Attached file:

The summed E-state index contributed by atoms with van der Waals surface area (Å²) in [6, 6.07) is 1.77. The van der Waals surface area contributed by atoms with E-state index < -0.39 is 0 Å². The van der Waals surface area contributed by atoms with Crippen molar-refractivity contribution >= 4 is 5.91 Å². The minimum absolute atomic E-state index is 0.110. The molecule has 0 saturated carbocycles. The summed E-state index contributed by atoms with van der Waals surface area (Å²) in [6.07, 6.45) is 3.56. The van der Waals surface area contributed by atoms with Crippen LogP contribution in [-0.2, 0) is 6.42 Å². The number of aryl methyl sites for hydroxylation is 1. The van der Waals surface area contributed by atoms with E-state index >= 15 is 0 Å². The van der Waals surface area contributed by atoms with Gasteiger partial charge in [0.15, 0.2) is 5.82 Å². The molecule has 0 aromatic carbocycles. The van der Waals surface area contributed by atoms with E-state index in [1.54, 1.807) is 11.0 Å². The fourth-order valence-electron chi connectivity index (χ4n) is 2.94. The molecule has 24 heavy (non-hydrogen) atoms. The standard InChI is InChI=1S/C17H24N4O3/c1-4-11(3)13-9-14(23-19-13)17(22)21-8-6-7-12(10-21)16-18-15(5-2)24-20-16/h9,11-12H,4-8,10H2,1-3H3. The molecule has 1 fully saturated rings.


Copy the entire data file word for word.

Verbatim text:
The summed E-state index contributed by atoms with van der Waals surface area (Å²) in [6, 6.07) is 1.77. The van der Waals surface area contributed by atoms with E-state index < -0.39 is 0 Å². The van der Waals surface area contributed by atoms with Crippen molar-refractivity contribution >= 4 is 5.91 Å². The minimum absolute atomic E-state index is 0.110. The molecule has 0 saturated carbocycles. The summed E-state index contributed by atoms with van der Waals surface area (Å²) in [6.07, 6.45) is 3.56. The van der Waals surface area contributed by atoms with Crippen LogP contribution in [-0.2, 0) is 6.42 Å². The number of aryl methyl sites for hydroxylation is 1. The van der Waals surface area contributed by atoms with E-state index >= 15 is 0 Å². The van der Waals surface area contributed by atoms with Gasteiger partial charge in [0.15, 0.2) is 5.82 Å². The molecule has 0 aromatic carbocycles. The van der Waals surface area contributed by atoms with E-state index in [1.54, 1.807) is 11.0 Å². The fourth-order valence-electron chi connectivity index (χ4n) is 2.94. The molecule has 24 heavy (non-hydrogen) atoms. The standard InChI is InChI=1S/C17H24N4O3/c1-4-11(3)13-9-14(23-19-13)17(22)21-8-6-7-12(10-21)16-18-15(5-2)24-20-16/h9,11-12H,4-8,10H2,1-3H3. The molecule has 1 fully saturated rings.